Reference is now made to FIGS. 6 and 7 which show the self-locking seam of the present invention as applied to a pair of coaxial tubular sections 52 and 54. In this embodiment, the angled groove 56 of the seam has a conical configuration with the outer edge thereof opening at the forward edge of face 58 of the tubular section 52 and with the walls of the groove flaring radially inwardly away from the edge 58. The tubular section 54 is formed with a normally cylindrical radially deformable lip 60 which extends forwardly from the face 62 of the tubular section and has a diameter equal to the diameter of the groove 56 at the point of its opening at the edge 58. An axially extending cylindrical bore 64 is provided in the tubular section 52 which is adapted to receive a complementary cylindrical boss 66 which extends forwardly from the face 62 of the tubular section 54. The boss 66 and bore 64 thus constitute guide means for facilitating engagement of the cylindrical lip 60 into the groove 56. The self-locking seam in the embodiment illustrated in FIGS. 6 and 7 is formed generally in the same manner as in the previous embodiments in that the boss 66 is inserted into the bore 64 and a linear force is applied between the two sections 52 and 54 to wedge the deformable lip into the conical groove 56 as seen in FIG. 7. The lip will cooperate with the walls of the groove 56 in a similar fashion to the lip 26 cooperating with the walls of the groove 34 in the embodiments illustrated in FIGS. 1 to 5 to retain the tubular sections 52 and 54 against axial separation.
It is to be understood that the conical groove 56 in the tubular section 52 may be flared radially outwardly rather than radially inwardly from the forward edge 58 with the seam formed thereby functioning in the same manner as that described above in connection with the seam illustrated in FIGS. 6 and 7.
From the foregoing, it can be seen that there is provided by the present invention a self-locking seam which is inexpensive, quickly formed, reliable, and does not require the use of expensive and complicated equipment employing rolling wheels, forming tools, etc., as required for the conventional formed over seam. In addition, the seam of the present invention requires only a single operation and the application of only a linear force, in contrast to the conventional formed over seam which requires two operations and the application of forces applied in various angular directions. In addition, the self-locking seam of the present invention, besides being mechanically rugged, has inherent aesthetic benefits in that the formed material, namely the deformable lips 26 and 60, are concealed from view.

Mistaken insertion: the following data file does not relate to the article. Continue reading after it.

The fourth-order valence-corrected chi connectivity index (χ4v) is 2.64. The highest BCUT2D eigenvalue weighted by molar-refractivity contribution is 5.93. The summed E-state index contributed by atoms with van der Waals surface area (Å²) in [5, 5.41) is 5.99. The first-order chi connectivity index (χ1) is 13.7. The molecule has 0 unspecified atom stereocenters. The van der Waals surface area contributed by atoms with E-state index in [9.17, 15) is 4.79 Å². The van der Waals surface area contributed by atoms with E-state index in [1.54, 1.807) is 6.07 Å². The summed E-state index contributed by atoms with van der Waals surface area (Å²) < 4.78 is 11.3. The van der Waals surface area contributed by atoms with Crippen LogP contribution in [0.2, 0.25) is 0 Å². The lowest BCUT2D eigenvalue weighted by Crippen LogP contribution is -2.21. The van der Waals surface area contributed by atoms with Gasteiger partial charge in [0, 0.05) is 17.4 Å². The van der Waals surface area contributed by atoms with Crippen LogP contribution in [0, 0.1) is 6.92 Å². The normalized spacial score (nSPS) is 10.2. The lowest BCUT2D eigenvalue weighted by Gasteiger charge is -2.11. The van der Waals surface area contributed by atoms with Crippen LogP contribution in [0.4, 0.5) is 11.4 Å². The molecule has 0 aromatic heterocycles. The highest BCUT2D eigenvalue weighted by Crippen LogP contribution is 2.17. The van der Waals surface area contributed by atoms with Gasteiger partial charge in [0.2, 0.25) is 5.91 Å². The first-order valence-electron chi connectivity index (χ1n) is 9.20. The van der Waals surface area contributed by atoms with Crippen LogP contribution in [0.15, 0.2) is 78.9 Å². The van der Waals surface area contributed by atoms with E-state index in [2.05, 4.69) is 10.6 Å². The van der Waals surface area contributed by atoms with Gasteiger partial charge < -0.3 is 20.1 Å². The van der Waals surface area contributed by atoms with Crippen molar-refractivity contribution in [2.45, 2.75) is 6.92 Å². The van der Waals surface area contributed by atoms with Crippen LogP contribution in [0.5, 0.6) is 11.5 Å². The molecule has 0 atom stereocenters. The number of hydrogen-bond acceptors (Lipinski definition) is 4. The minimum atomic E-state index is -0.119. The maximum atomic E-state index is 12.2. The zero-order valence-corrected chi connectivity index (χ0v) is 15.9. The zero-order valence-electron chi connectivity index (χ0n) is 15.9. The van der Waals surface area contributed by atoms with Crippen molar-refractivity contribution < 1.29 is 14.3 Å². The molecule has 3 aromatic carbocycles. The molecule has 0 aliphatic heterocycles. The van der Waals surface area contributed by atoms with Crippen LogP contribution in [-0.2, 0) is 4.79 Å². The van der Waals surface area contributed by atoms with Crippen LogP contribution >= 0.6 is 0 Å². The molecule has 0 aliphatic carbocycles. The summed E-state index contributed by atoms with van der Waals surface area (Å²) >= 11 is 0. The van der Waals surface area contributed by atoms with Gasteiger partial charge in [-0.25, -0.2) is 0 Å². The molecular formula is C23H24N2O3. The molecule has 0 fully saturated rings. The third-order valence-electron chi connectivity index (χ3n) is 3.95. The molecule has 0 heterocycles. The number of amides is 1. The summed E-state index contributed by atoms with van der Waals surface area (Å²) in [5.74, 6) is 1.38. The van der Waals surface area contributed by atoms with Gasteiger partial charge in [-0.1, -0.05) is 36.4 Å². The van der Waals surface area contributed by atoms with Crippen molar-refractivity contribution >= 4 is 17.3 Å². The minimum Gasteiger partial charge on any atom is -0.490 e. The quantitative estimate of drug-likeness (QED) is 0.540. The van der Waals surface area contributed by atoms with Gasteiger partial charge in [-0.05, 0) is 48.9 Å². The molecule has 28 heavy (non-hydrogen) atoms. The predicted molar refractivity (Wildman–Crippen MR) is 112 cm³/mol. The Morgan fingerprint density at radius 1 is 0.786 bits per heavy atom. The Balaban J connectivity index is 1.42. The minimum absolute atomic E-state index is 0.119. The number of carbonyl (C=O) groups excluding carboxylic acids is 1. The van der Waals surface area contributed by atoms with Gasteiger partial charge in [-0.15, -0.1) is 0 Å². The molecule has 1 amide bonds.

While the seam of the present invention may be formed so as to prevent lateral movement of the members to which it is applied as well as preventing axial separation thereof, it is understood that by a judicious selection of the position of the locking groove and deformable lip, a slip joint may be provided which would permit relative lateral movement of the panel members 12 and 14 and relative rotational movement of the tubular sections 52 and 54, yet not impair the axial retention characteristics of the seams. A slip joint annular seam of the type illustrated in FIGS. 6 and 7 could, therefore, be employed providing a low cost coupling nut retention system for electrical connectors, for example, thus, eliminating the necessity of form overs, snap rings, etc. The addition of a dry lubricant to the seam would obviously enhance the relative movement between the members embodying the seam components.
FIG. 8 depicts an alternative embodiment of the device of FIG. 1 wherein the two sections to be joined may be retained against axial as well as either relative upward or downward directional movement. In FIG. 8 a second forward extending portion 40 is provided which is integral with the panel member 14, thus overlapping both sides of the panel member 12. Therefore, the portions 40 and 42 cooperate with the member 512 in such a manner as to prevent angular motion of the members in either relative upward or downward direction.
While the present invention has been described specifically in connection with the application of the seam with fiat panel members and tubular sections, it is understood that the invention could also be utilized with other shaped members, such as members having cross-sections which are square, rectangular, elliptical, etc., with the same advantages discussed above except for the obvious limitation that members having square, rectangular, or elliptical cross-sections could not function as a slip joint.